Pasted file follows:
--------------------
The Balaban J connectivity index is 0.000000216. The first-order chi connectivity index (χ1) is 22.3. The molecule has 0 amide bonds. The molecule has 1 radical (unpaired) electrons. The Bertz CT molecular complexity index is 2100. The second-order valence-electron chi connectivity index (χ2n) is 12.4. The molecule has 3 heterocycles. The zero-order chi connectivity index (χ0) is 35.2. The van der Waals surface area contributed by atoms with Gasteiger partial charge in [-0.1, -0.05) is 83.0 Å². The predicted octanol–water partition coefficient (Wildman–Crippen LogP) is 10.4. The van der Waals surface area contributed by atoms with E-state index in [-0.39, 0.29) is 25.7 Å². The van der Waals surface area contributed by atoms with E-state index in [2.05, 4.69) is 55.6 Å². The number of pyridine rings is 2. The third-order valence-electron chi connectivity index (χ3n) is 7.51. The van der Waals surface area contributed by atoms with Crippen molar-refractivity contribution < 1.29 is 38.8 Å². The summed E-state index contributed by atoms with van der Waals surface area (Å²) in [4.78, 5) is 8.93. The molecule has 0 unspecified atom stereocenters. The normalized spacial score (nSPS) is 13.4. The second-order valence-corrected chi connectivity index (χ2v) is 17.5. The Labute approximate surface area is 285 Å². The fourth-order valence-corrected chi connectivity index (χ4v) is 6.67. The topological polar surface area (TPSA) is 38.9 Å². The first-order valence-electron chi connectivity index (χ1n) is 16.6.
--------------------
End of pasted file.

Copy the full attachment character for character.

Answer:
The Balaban J connectivity index is 0.000000216. The first-order chi connectivity index (χ1) is 22.3. The molecule has 0 amide bonds. The molecule has 1 radical (unpaired) electrons. The Bertz CT molecular complexity index is 2100. The second-order valence-electron chi connectivity index (χ2n) is 12.4. The molecule has 3 heterocycles. The zero-order chi connectivity index (χ0) is 35.2. The van der Waals surface area contributed by atoms with Gasteiger partial charge in [-0.1, -0.05) is 83.0 Å². The predicted octanol–water partition coefficient (Wildman–Crippen LogP) is 10.4. The van der Waals surface area contributed by atoms with E-state index in [-0.39, 0.29) is 25.7 Å². The van der Waals surface area contributed by atoms with E-state index in [2.05, 4.69) is 55.6 Å². The number of pyridine rings is 2. The third-order valence-electron chi connectivity index (χ3n) is 7.51. The van der Waals surface area contributed by atoms with Crippen molar-refractivity contribution < 1.29 is 38.8 Å². The summed E-state index contributed by atoms with van der Waals surface area (Å²) in [4.78, 5) is 8.93. The molecule has 0 unspecified atom stereocenters. The normalized spacial score (nSPS) is 13.4. The second-order valence-corrected chi connectivity index (χ2v) is 17.5. The Labute approximate surface area is 285 Å². The fourth-order valence-corrected chi connectivity index (χ4v) is 6.67. The topological polar surface area (TPSA) is 38.9 Å². The first-order valence-electron chi connectivity index (χ1n) is 16.6.